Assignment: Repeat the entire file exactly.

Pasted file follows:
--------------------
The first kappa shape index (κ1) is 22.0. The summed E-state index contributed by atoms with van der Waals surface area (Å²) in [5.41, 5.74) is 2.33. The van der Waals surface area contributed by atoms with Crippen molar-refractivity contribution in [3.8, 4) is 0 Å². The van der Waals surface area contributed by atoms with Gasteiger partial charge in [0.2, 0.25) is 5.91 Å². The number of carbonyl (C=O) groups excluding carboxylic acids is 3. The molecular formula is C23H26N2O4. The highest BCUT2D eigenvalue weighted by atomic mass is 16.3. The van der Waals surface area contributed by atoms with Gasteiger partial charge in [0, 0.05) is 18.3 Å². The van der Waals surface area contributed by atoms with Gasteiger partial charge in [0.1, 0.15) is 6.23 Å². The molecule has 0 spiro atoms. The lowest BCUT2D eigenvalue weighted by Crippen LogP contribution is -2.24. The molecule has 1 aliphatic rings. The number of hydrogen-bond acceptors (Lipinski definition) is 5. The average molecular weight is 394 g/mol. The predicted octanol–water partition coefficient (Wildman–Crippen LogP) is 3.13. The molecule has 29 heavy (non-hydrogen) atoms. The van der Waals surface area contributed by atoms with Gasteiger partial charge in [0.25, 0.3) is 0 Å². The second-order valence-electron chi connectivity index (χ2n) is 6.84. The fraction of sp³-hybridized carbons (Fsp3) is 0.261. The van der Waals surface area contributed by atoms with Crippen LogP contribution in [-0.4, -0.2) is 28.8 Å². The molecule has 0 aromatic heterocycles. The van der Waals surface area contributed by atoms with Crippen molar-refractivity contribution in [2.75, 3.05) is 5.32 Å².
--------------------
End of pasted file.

The first kappa shape index (κ1) is 22.0. The summed E-state index contributed by atoms with van der Waals surface area (Å²) in [5.41, 5.74) is 2.33. The van der Waals surface area contributed by atoms with Crippen molar-refractivity contribution in [3.8, 4) is 0 Å². The van der Waals surface area contributed by atoms with Gasteiger partial charge in [0.2, 0.25) is 5.91 Å². The number of carbonyl (C=O) groups excluding carboxylic acids is 3. The molecular formula is C23H26N2O4. The highest BCUT2D eigenvalue weighted by atomic mass is 16.3. The van der Waals surface area contributed by atoms with Gasteiger partial charge in [0, 0.05) is 18.3 Å². The van der Waals surface area contributed by atoms with Gasteiger partial charge in [0.1, 0.15) is 6.23 Å². The molecule has 0 spiro atoms. The lowest BCUT2D eigenvalue weighted by Crippen LogP contribution is -2.24. The molecule has 1 aliphatic rings. The number of hydrogen-bond acceptors (Lipinski definition) is 5. The average molecular weight is 394 g/mol. The predicted octanol–water partition coefficient (Wildman–Crippen LogP) is 3.13. The molecule has 29 heavy (non-hydrogen) atoms. The van der Waals surface area contributed by atoms with Gasteiger partial charge in [0.25, 0.3) is 0 Å². The second-order valence-electron chi connectivity index (χ2n) is 6.84. The fraction of sp³-hybridized carbons (Fsp3) is 0.261. The van der Waals surface area contributed by atoms with Crippen LogP contribution in [-0.4, -0.2) is 28.8 Å². The molecule has 0 aromatic heterocycles. The van der Waals surface area contributed by atoms with Crippen molar-refractivity contribution in [2.75, 3.05) is 5.32 Å².